- The Washington Times - Monday, June 4, 2007

The nation is fretting over the erosion of our core beliefs and morals: 82 percent of us say it’s getting worse, according to Gallup’s annual “Values and Beliefs” poll released yesterday.

Some folks are more upset than others, however: 88 percent of self-described “conservative Democrats” say the values are worsening — the highest percentage in the entire survey, followed by conservatives overall at 86 percent, blacks and weekly churchgoers (85 percent) and conservative Republicans (84 percent).

Senior citizens, Protestants and Southerners were more concerned than the under-30 set, Catholics and Westerners, the survey found. Those with more money and more education were less critical than those with modest incomes and schooling.

“Americans are very pessimistic about the current state of moral values in the U.S.,” said analyst Joseph Carroll. “These perceptions have consistently been negative, but have deteriorated over the past three years.”

The rallying effect across the nation after the September 11 attacks appears to have cooled, Mr. Carroll said. In 2002, for example, one-quarter of Americans said the state of moral values was “getting better”; now the number has fallen to 11 percent. Americans are not so keen on the quality of those values, either. Three-quarters say they perceive them in a negative light. Those numbers were highest (81 percent) among conservative Republicans and Democrats, weekly churchgoers and those over 65.

There’s more bad news, though: The perception that the overall state of our moral values is “poor” is at its highest point ever — 44 percent — up by five percentage points since 2005. Another 16 percent rated our collective values as good, but only 1 percent said excellent; 39 percent gauged our values as fair.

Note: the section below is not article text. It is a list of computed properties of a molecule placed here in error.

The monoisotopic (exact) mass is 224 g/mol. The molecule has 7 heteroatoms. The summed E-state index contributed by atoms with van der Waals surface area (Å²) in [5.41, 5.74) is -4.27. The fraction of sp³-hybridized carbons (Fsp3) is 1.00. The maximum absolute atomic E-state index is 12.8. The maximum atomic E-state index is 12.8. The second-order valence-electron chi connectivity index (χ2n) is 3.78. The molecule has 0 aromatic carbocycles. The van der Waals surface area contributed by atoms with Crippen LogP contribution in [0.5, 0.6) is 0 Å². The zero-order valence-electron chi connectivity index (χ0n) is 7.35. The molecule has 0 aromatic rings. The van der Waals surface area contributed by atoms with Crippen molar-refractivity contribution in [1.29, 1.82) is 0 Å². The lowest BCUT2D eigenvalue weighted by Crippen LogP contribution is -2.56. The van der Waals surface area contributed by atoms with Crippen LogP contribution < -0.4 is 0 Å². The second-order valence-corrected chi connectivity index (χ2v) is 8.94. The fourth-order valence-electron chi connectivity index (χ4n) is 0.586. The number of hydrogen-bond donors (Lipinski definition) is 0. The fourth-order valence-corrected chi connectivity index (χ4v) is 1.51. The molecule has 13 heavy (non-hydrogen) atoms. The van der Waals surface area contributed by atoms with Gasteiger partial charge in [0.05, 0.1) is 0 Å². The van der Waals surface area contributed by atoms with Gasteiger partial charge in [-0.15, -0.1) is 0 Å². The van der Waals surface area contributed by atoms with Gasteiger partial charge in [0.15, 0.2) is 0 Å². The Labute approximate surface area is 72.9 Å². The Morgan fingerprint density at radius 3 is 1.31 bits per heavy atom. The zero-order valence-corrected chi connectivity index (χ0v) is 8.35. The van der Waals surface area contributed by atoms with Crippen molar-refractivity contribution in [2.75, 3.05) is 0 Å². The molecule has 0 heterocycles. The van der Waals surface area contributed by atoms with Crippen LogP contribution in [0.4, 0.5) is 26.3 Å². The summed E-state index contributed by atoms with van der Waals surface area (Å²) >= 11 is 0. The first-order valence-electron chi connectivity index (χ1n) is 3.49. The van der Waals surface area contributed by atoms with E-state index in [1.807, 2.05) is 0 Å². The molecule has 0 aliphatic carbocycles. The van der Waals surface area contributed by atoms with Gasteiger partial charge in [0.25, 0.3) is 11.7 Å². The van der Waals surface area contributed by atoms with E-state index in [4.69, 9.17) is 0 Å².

Meanwhile, pivotal moral issues such as abortion and stem-cell research have illuminated sharp divides between liberals and conservatives, the survey found.

While 40 percent of Americans say that abortion is morally acceptable, the number is 67 percent among liberals and 24 percent among conservatives — a rift of 43 points between the ideological groups. The differences are even more pronounced over homosexual relationships. Forty-seven percent of those surveyed said homosexuality is morally acceptable; the number is 83 percent among liberals and 23 percent among conservatives, a gap of 60 points.

The two groups also disagreed over sex between an unmarried man and woman — 89 percent of liberals approve versus 33 percent of conservatives. Having a baby out of wedlock won approval of 83 percent of liberals and 33 percent of conservatives. As to the use of human stem cells in medical research, 84 percent of liberals said the practice is morally acceptable, 48 percent of conservatives agree.

Acceptance of the use of human stem cells is growing among the general population, according to Gallup analyst Lydia Saad, increasing from 52 percent in 2002 to 64 percent this year. Since 2001, she said, Americans overall have been more accepting of homosexual relations as well, the percentage increasing from 40 percent to 47 percent.

The survey of 1,003 adults was conducted May 10-13 and has a margin of error of three percentage points.

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